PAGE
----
Are you conducting some kind of experiment, or planning to? Well, I don't know about it yet! So when the stunning results come out, I can say "hey, maybe you just got lucky. If your experiment had returned a negative result then we wouldn't have heard anything about it".

This is called publication bias.

So I'm launching the anti publication bias registry, a place to record EA-related experiments before you know what the results are going to be.

It's on a wiki, which allows you to change the description afterwards - this has good points and bad points. A good point is that it allows you to change your experimental design as you go along, in order to best fit the world. A bad point is that this can introduce bias. But remember, we do have the edit history so blatant cheating will be hard (such as completely changing an experiment, or deleting it). More subtle cheating is also discouraged, such as adding extra statistical tests because the data seem to be pointing that way.

You can also register experiments by commenting on this post - someone will probably copy it to the wiki eventually anyway.

Be as detailed as you can be bothered to be in your experiment descriptions. This will hopefully encourage others to follow your example and be careful in how they set up their experiments.

A second purpose of this is to introduce social commitment towards actually completing and writing up experiments once they've been suggested.

Have fun doing science!




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Thanks, in general pre-registration is a great tool to help have appropriate confidence in results.

I may disagree with this slightly:

More subtle cheating is also discouraged, such as adding extra statistical tests because the data seem to be pointing that way.

There are some forms of that which are pure p-value hacking, and should definitely be discouraged. But experiments have a couple of purposes, only one of which is hypothesis testing. The other is exploration, which can help with hypothesis generation.

It's absolutely legitimate to notice an odd correlation between variables you didn't plan in advance to test for correlation and form a hypothesis about this. It may be helpful to use a statistical test to see how suggestive the data is. What you shouldn't do is confuse the strength of evidence for such hypotheses with ones which you set out to explore.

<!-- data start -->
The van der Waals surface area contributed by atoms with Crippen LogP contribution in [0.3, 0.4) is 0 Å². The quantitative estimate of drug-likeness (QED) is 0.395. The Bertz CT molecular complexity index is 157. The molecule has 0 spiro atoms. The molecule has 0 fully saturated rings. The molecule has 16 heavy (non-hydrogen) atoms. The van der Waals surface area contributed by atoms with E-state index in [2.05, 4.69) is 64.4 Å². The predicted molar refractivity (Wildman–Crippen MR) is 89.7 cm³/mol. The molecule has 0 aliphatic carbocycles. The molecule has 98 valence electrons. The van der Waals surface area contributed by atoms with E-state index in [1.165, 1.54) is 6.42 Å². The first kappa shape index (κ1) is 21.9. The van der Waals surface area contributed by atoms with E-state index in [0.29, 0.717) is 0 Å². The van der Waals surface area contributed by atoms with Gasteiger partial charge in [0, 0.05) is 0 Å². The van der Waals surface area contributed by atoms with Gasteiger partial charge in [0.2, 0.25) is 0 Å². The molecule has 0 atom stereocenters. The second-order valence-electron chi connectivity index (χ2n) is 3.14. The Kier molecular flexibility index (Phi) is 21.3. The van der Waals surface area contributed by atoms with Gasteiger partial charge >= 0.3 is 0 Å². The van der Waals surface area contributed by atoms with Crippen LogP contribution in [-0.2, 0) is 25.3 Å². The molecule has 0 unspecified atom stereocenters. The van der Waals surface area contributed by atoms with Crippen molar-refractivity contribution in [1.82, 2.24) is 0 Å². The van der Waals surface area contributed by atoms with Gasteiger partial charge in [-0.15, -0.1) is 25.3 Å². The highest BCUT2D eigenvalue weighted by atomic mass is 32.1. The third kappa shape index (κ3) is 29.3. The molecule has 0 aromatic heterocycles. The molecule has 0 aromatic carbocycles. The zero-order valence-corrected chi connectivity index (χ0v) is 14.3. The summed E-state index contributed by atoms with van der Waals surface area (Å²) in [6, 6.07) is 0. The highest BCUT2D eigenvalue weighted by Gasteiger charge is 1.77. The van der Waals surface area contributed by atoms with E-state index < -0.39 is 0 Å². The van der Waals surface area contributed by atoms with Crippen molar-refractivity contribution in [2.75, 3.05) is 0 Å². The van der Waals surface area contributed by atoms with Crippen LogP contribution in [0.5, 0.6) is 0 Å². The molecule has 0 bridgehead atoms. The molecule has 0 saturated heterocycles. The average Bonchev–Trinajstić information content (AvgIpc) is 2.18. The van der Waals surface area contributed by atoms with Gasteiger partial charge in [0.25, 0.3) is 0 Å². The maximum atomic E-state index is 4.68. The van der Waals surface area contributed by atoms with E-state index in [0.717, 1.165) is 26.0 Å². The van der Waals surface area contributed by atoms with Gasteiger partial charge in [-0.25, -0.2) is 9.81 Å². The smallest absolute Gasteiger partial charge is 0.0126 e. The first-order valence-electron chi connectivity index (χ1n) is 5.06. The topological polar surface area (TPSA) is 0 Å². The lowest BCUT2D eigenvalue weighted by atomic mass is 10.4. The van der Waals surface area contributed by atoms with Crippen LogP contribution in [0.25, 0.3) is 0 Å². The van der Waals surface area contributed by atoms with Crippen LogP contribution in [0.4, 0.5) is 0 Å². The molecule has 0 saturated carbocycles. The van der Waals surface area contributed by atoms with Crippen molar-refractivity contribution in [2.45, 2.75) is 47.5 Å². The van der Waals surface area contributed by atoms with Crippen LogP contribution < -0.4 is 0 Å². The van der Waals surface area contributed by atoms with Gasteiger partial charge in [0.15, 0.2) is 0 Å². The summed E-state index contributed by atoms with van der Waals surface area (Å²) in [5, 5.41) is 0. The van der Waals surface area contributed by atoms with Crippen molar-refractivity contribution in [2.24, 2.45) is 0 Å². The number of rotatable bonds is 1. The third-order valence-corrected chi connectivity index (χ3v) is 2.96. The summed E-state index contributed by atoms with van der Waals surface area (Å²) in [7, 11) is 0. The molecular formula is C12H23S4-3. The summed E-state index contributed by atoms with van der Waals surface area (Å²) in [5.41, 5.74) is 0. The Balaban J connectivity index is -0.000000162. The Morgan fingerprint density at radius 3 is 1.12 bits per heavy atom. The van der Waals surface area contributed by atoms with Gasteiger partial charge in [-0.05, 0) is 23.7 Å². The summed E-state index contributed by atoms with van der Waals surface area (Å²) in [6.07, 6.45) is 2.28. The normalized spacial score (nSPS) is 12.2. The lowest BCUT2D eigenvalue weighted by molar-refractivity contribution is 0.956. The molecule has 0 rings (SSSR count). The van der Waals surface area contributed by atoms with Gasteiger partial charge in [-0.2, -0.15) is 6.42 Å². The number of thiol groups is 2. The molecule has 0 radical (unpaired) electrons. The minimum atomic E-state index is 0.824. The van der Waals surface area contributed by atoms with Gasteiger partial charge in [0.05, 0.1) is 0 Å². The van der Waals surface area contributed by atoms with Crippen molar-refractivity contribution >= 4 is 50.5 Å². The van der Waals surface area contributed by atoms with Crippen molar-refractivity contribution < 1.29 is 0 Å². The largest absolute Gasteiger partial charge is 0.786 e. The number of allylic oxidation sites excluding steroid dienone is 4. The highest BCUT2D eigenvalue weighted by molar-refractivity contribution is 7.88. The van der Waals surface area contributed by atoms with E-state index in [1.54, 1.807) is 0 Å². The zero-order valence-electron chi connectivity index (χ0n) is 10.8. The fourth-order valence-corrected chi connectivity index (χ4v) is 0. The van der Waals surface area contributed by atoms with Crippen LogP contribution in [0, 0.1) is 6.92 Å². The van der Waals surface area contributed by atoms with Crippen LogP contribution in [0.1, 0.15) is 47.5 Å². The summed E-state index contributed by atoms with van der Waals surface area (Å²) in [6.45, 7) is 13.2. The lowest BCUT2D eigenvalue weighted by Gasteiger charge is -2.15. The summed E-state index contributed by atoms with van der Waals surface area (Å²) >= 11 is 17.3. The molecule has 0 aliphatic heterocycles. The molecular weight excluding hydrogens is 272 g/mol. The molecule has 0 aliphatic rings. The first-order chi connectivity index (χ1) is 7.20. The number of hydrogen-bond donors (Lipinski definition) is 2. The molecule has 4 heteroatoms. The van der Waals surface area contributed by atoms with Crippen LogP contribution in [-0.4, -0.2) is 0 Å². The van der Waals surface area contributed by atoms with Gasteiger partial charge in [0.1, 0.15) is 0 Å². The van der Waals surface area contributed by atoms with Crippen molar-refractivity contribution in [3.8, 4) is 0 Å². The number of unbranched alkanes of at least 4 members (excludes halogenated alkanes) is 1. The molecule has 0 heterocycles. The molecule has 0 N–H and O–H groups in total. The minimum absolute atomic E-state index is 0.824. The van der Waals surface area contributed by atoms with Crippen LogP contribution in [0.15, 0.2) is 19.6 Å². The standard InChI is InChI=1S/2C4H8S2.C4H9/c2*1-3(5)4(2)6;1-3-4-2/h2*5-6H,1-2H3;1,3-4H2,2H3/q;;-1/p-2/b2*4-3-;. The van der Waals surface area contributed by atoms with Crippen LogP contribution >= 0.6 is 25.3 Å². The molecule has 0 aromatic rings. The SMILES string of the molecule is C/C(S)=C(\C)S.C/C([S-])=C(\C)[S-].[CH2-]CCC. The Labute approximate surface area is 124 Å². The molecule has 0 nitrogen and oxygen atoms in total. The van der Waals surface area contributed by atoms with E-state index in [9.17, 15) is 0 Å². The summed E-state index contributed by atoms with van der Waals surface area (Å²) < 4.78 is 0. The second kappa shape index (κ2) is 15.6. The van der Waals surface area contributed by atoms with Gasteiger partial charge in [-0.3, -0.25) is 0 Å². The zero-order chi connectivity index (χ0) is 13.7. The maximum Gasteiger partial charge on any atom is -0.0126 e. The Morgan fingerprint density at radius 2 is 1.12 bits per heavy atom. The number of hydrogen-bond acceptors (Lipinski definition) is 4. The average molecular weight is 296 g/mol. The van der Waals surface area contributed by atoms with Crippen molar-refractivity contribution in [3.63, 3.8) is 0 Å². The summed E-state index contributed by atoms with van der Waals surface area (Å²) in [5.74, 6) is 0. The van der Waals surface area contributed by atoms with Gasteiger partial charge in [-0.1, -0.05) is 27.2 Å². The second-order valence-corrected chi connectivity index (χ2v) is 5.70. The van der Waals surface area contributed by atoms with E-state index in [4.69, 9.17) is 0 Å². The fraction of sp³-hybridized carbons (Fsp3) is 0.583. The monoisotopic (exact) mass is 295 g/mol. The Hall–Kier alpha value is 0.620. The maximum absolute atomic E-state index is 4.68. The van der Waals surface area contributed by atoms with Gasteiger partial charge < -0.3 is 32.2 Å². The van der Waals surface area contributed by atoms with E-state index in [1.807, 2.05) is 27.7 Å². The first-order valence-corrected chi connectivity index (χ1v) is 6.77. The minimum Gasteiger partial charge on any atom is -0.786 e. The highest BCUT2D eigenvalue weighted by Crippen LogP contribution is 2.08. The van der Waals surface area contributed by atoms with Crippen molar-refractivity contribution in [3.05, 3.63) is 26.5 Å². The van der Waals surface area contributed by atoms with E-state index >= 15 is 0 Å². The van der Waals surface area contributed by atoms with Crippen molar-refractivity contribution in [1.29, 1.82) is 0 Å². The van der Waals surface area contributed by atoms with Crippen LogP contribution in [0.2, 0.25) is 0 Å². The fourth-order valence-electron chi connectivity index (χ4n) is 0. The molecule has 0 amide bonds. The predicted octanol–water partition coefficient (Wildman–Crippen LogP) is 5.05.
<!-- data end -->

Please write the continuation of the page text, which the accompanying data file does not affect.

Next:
I agree. Thanks for clarifying.

If this turns out to something people find useful, it might also be useful to have people who watch the wiki and provide feedback/advice on the proposed study designs, or who can help people who are less familiar with study design and statistics to produce something useful. This provides an additional service along with the preregistration, so it isn't just an extra onerous task. (I'd be willing to do this if it seems useful).

I'm somewhat doubtful that this experiment registry will attract a lot of use, but +1 for setting it up to try it out.

There's a lot about this idea that I agree with. It seems important to get effective altruists (and everyone) to share more information about what they're trying to achieve, whether it worked or didn't, and why. In particular, a lot of us are trying radical things like applying for finance jobs or starting companies, which have high variance, making it hard to infer whether these are good decisions.

I think this idea can grow a lot. It would be good to have everyone we know pooling together information about when they started a company, for example, so that we could infer whether it's better to start more companies or work for somebody else. In the long run, it would be ideal situation would be to have thousands of people making their decision in similar ways to you, and to have a recommender system that can give you suggestions by giving extra weighting to the experiences of people similar to you.

However, I do have a bunch of feedback and questions:

1 Is a registry the best way of sharing information about what activities are working well and which aren't?